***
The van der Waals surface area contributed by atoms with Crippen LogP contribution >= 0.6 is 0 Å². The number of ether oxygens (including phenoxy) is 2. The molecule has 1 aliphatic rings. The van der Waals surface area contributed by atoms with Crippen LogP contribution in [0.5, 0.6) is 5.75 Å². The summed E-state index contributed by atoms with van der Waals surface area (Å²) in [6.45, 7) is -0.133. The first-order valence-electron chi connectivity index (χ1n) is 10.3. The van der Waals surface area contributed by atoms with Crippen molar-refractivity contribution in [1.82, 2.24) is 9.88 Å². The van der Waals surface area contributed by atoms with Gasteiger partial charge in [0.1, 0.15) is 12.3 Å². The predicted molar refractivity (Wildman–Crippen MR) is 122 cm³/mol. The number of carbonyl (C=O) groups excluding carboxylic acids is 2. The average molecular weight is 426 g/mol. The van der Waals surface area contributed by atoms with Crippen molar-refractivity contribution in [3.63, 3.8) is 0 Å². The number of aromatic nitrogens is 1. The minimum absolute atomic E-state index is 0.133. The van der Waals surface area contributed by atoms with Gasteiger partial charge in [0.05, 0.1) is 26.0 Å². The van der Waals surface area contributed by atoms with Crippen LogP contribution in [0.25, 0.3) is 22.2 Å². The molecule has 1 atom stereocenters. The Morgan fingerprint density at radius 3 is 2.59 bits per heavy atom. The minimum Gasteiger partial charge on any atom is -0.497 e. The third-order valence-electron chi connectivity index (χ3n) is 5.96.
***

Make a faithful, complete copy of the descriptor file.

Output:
The van der Waals surface area contributed by atoms with Crippen LogP contribution >= 0.6 is 0 Å². The number of ether oxygens (including phenoxy) is 2. The molecule has 1 aliphatic rings. The van der Waals surface area contributed by atoms with Crippen LogP contribution in [0.5, 0.6) is 5.75 Å². The summed E-state index contributed by atoms with van der Waals surface area (Å²) in [6.45, 7) is -0.133. The first-order valence-electron chi connectivity index (χ1n) is 10.3. The van der Waals surface area contributed by atoms with Crippen molar-refractivity contribution in [1.82, 2.24) is 9.88 Å². The van der Waals surface area contributed by atoms with Gasteiger partial charge in [0.1, 0.15) is 12.3 Å². The predicted molar refractivity (Wildman–Crippen MR) is 122 cm³/mol. The number of carbonyl (C=O) groups excluding carboxylic acids is 2. The average molecular weight is 426 g/mol. The van der Waals surface area contributed by atoms with Crippen molar-refractivity contribution in [3.63, 3.8) is 0 Å². The number of aromatic nitrogens is 1. The minimum absolute atomic E-state index is 0.133. The van der Waals surface area contributed by atoms with Gasteiger partial charge in [0.05, 0.1) is 26.0 Å². The van der Waals surface area contributed by atoms with Crippen LogP contribution in [0.25, 0.3) is 22.2 Å². The molecule has 1 atom stereocenters. The Morgan fingerprint density at radius 3 is 2.59 bits per heavy atom. The minimum Gasteiger partial charge on any atom is -0.497 e. The third-order valence-electron chi connectivity index (χ3n) is 5.96.